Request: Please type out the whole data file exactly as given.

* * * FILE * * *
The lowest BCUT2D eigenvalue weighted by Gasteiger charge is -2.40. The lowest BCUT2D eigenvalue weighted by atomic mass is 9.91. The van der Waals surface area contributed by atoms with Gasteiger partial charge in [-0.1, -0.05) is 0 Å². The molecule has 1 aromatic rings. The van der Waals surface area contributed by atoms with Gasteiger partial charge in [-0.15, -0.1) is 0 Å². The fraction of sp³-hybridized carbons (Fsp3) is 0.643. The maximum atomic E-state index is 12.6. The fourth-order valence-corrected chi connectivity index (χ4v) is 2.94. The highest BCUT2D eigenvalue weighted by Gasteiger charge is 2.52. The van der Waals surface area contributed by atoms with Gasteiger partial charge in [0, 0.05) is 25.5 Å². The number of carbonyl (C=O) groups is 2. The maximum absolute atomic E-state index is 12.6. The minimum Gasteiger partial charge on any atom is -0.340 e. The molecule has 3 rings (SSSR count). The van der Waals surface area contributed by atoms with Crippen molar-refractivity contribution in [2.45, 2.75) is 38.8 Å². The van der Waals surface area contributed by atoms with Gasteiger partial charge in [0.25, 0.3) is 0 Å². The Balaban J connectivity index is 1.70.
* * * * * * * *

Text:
The lowest BCUT2D eigenvalue weighted by Gasteiger charge is -2.40. The lowest BCUT2D eigenvalue weighted by atomic mass is 9.91. The van der Waals surface area contributed by atoms with Gasteiger partial charge in [-0.1, -0.05) is 0 Å². The molecule has 1 aromatic rings. The van der Waals surface area contributed by atoms with Gasteiger partial charge in [-0.15, -0.1) is 0 Å². The fraction of sp³-hybridized carbons (Fsp3) is 0.643. The maximum atomic E-state index is 12.6. The fourth-order valence-corrected chi connectivity index (χ4v) is 2.94. The highest BCUT2D eigenvalue weighted by Gasteiger charge is 2.52. The van der Waals surface area contributed by atoms with Gasteiger partial charge in [0, 0.05) is 25.5 Å². The number of carbonyl (C=O) groups is 2. The maximum absolute atomic E-state index is 12.6. The minimum Gasteiger partial charge on any atom is -0.340 e. The molecule has 3 rings (SSSR count). The van der Waals surface area contributed by atoms with Crippen molar-refractivity contribution in [2.45, 2.75) is 38.8 Å². The van der Waals surface area contributed by atoms with Gasteiger partial charge in [0.25, 0.3) is 0 Å². The Balaban J connectivity index is 1.70.